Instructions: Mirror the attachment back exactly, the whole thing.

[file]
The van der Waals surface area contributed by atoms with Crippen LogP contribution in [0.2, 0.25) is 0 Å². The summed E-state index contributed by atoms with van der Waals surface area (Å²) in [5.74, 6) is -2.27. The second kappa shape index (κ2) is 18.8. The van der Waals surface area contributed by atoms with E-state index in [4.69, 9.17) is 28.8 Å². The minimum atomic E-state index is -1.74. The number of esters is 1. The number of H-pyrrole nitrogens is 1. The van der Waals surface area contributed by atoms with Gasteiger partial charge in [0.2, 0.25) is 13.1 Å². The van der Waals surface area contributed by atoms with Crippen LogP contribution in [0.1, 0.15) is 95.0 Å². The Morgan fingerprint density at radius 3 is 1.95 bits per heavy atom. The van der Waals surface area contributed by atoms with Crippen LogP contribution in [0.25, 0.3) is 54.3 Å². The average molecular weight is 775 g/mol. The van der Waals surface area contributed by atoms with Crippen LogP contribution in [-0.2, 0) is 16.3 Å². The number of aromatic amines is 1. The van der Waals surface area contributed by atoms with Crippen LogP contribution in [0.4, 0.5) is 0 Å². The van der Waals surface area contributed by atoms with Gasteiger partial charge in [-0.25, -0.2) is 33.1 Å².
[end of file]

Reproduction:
The van der Waals surface area contributed by atoms with Crippen LogP contribution in [0.2, 0.25) is 0 Å². The summed E-state index contributed by atoms with van der Waals surface area (Å²) in [5.74, 6) is -2.27. The second kappa shape index (κ2) is 18.8. The van der Waals surface area contributed by atoms with E-state index in [4.69, 9.17) is 28.8 Å². The minimum atomic E-state index is -1.74. The number of esters is 1. The number of H-pyrrole nitrogens is 1. The van der Waals surface area contributed by atoms with Gasteiger partial charge in [0.2, 0.25) is 13.1 Å². The van der Waals surface area contributed by atoms with Crippen LogP contribution in [0.1, 0.15) is 95.0 Å². The Morgan fingerprint density at radius 3 is 1.95 bits per heavy atom. The van der Waals surface area contributed by atoms with Crippen LogP contribution in [0.25, 0.3) is 54.3 Å². The average molecular weight is 775 g/mol. The van der Waals surface area contributed by atoms with Crippen LogP contribution in [-0.2, 0) is 16.3 Å². The number of aromatic amines is 1. The van der Waals surface area contributed by atoms with Crippen LogP contribution in [0.4, 0.5) is 0 Å². The van der Waals surface area contributed by atoms with Gasteiger partial charge in [-0.25, -0.2) is 33.1 Å².